My family recently moved to Italy. My husband’s work has brought us here for the next several years, and all six of our kids have just entered Italian-speaking schools, joined Italian-speaking soccer teams, and are making Italian-speaking friends. We now eat a huge, hot meal at 2 pm and a small dinner with local table wine, about the price of water, at 8 pm. Sunrises and sunsets are majestic, umbrella pines and cypress blanket the landscape, and the air is sweet and fresh. Everything is inconvenient, everything is slow, and everything is beautiful. The biggest thing on my mind and occupying my daily prayers is the faith of my children. Will being in Italy, so close to Rome and surrounded by the saint pilgrimage sites, basilicas, catacombs, and Vatican City, fan the flames of their fervor? Or will the fallen-away Catholics so common here and the secular morals of the average teenager in Italy draw my kids away? My husband and I have spent the past year preparing our children for this transition, and talking about each of us being missionaries, finding people that God is calling us to evangelize and pray for, and we have been teaching them about resisting peer pressure and having our identities firmly rooted in Christ. Now that school is starting and my kids are in school all day, I can only pray that I have done enough to build a foundation that will prove firm enough to keep building on.
Today my fragile heart, searching, as always, for hope, is taking inspiration from St. Benedict and his sister, St. Scholastica. We recently visited Benedict’s Abbey, Montecassino. When it was bombed during World War II, miraculously, the tombs of Sts. Benedict and Scholastica were untouched. Even more astonishing to me is that, in an outdoor piazza, totally demolished by the invasion, two towering statues, one of each of the saints, remained intact and erect. They were so much more vulnerable than stairs and cobblestone pavement, but they were the only things that stood among the rubble. The survival of the statues speaks loudly that God’s favor rests on these saints.
Sts. Benedict and Scholastica are giving me great hope right now, because they were powerful in a way similar to how a Christian mother is powerful. Take St. Benedict. Although he is known as the Father of Western Monasticism, he was actually a simple abbot. He never governed more than 12 monks at a time. He never founded an order or wrote theological treatises. While he was holy and is known for his miracles, his incredible and lasting influence is due to his writing a short rule, mostly cribbed from other writings, that became adopted by monasteries all over Europe, and at the present time is used by thousands all over the world. But in his own right, he lived a humble, quiet life.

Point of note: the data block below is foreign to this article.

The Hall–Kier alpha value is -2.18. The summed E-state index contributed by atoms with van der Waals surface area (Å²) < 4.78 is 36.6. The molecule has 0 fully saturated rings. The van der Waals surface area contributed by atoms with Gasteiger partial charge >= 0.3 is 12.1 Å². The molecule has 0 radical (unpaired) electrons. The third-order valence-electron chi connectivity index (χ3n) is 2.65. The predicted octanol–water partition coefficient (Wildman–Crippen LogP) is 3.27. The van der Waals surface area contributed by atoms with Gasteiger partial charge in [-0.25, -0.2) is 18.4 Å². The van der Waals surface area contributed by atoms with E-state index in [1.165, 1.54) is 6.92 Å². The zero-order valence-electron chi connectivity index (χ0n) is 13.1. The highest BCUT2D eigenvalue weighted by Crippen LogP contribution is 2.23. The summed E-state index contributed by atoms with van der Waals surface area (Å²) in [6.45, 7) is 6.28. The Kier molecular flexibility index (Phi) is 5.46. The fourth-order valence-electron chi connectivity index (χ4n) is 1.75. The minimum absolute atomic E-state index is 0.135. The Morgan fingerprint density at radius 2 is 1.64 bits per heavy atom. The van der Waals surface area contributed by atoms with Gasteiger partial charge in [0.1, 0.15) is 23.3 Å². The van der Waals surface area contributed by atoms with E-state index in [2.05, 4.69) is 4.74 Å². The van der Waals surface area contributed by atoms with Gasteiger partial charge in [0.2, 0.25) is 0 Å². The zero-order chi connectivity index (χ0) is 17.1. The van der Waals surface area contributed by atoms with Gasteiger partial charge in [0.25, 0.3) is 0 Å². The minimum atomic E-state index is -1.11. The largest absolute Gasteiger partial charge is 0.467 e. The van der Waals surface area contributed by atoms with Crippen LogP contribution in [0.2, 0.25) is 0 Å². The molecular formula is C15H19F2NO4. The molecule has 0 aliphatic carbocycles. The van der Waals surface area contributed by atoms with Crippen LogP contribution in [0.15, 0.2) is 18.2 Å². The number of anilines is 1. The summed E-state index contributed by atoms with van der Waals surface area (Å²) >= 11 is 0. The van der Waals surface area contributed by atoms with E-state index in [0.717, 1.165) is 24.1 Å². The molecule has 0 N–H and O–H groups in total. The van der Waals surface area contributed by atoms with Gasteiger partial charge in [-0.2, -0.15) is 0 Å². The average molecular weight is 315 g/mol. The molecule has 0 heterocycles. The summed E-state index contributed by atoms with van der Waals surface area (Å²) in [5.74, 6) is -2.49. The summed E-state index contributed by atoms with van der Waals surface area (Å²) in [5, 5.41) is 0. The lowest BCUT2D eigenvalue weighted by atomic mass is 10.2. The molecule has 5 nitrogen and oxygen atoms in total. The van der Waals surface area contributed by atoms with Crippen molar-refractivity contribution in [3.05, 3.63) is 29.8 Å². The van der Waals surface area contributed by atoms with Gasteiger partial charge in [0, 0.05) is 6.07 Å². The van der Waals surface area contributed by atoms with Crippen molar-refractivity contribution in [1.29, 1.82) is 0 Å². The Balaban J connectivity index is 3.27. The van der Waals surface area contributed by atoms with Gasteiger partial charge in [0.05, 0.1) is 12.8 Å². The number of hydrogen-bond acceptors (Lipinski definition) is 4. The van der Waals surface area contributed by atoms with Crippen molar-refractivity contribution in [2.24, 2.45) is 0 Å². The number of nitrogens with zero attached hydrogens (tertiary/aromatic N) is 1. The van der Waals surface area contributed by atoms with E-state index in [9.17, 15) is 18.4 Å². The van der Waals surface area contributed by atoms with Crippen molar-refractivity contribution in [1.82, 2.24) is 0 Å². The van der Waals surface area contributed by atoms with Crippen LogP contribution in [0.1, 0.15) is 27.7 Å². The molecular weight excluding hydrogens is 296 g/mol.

What was so great about his rule? I have an exercise program, and the main figure in the videos commonly says, “Do your best and forget the rest.” Benedict’s rule is a little like that. The rule sets an excellent goal: Christian love and a simple, humble life lived in common. The rule is also eminently practical and pastoral. It is short and relevant to monks of all activity levels and ages. It makes allowance for human weakness and difference. For example, Benedict writes that while ideally monks would not drink wine, he says that for all practical purposes, each monk having half a pint a day is permissible, and more, if it is excessively hot. Now that’s a rule for mothers, if you ask me!
Benedict struck a chord that works: aim spiritually high, be reasonable, and above all, be loving. Doesn’t that sound like a Catholic mother? Furthermore, Catholic mothers, too, often live ordinary, quiet, humble lives, but like Benedict, they can be used by God in powerful ways to save the culture and to reform the Church.
St. Scholastica is also giving me great consolation. She and her twin brother had studied Classics in Rome but became discouraged by the immorality of those around them. So, Scholastica founded a monastery in Nursia, while her brother founded a hermitage in Subiaco. Then they both wound up in Montecassino. Scholastica speaks to me about rejecting sinful ways and sticking to your Catholic family, in her case, her brother.
Like Sts. Benedict and Scholastica, it is through a simple but intense devotion to God—a devotion that renounces the world and embraces Christ—that we can be the Christians that the Gospel invites. Open-to-life Catholic mothers are similar to Benedict and Scholastica in having found a simple but intense way to renounce the world, deny themselves, pick up their cross, and follow Christ (Mt 16:24-25). Catholic mothers are like modern-day monks and nuns, living radical, counter-cultural, self-mortifying lives that are a humble, anonymous path to evangelizing the world.
My prayer today extends to all of you. I pray that Benedict and Scholastica will intercede for my family and yours. May our children, too, reject a sinful culture, and still be standing in the end, even if they, too, are surrounded by rubble. And may we as mothers be like these saints, so favored by God—helping our children to aim spiritually high, and yet being pastorally kind, and above all, loving.